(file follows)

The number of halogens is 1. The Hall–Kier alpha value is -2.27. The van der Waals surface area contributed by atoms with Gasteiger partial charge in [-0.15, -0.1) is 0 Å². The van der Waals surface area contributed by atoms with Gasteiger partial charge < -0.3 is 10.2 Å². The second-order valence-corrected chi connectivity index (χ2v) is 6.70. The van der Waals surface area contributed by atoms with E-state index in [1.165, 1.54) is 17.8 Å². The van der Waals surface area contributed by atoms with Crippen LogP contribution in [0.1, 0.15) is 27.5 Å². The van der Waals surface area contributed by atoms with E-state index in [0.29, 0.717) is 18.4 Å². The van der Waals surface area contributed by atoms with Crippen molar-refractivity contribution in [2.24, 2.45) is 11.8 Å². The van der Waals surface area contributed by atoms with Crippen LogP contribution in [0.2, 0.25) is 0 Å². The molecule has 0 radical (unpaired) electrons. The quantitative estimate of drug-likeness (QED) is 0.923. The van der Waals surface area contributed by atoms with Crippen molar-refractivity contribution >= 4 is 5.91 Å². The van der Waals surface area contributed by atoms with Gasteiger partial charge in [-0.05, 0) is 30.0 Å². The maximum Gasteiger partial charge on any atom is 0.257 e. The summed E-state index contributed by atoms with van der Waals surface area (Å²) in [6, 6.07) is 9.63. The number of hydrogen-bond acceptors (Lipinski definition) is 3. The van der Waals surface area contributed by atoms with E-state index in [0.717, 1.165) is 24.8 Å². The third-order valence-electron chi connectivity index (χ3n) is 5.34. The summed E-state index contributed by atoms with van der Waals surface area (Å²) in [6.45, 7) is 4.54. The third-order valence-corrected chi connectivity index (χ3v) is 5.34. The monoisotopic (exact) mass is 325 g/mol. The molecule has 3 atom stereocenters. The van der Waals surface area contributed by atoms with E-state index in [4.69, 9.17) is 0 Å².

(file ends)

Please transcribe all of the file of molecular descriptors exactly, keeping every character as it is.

The number of halogens is 1. The Hall–Kier alpha value is -2.27. The van der Waals surface area contributed by atoms with Gasteiger partial charge in [-0.15, -0.1) is 0 Å². The van der Waals surface area contributed by atoms with Gasteiger partial charge < -0.3 is 10.2 Å². The second-order valence-corrected chi connectivity index (χ2v) is 6.70. The van der Waals surface area contributed by atoms with E-state index in [1.165, 1.54) is 17.8 Å². The van der Waals surface area contributed by atoms with Crippen LogP contribution in [0.1, 0.15) is 27.5 Å². The van der Waals surface area contributed by atoms with E-state index in [0.29, 0.717) is 18.4 Å². The van der Waals surface area contributed by atoms with Crippen molar-refractivity contribution in [2.24, 2.45) is 11.8 Å². The van der Waals surface area contributed by atoms with Crippen LogP contribution in [0.2, 0.25) is 0 Å². The molecule has 0 radical (unpaired) electrons. The quantitative estimate of drug-likeness (QED) is 0.923. The van der Waals surface area contributed by atoms with Crippen molar-refractivity contribution >= 4 is 5.91 Å². The van der Waals surface area contributed by atoms with Gasteiger partial charge in [-0.05, 0) is 30.0 Å². The maximum Gasteiger partial charge on any atom is 0.257 e. The summed E-state index contributed by atoms with van der Waals surface area (Å²) in [6, 6.07) is 9.63. The number of hydrogen-bond acceptors (Lipinski definition) is 3. The van der Waals surface area contributed by atoms with E-state index in [0.717, 1.165) is 24.8 Å². The third-order valence-electron chi connectivity index (χ3n) is 5.34. The summed E-state index contributed by atoms with van der Waals surface area (Å²) in [6.45, 7) is 4.54. The third-order valence-corrected chi connectivity index (χ3v) is 5.34. The monoisotopic (exact) mass is 325 g/mol. The molecule has 3 atom stereocenters. The van der Waals surface area contributed by atoms with E-state index in [4.69, 9.17) is 0 Å².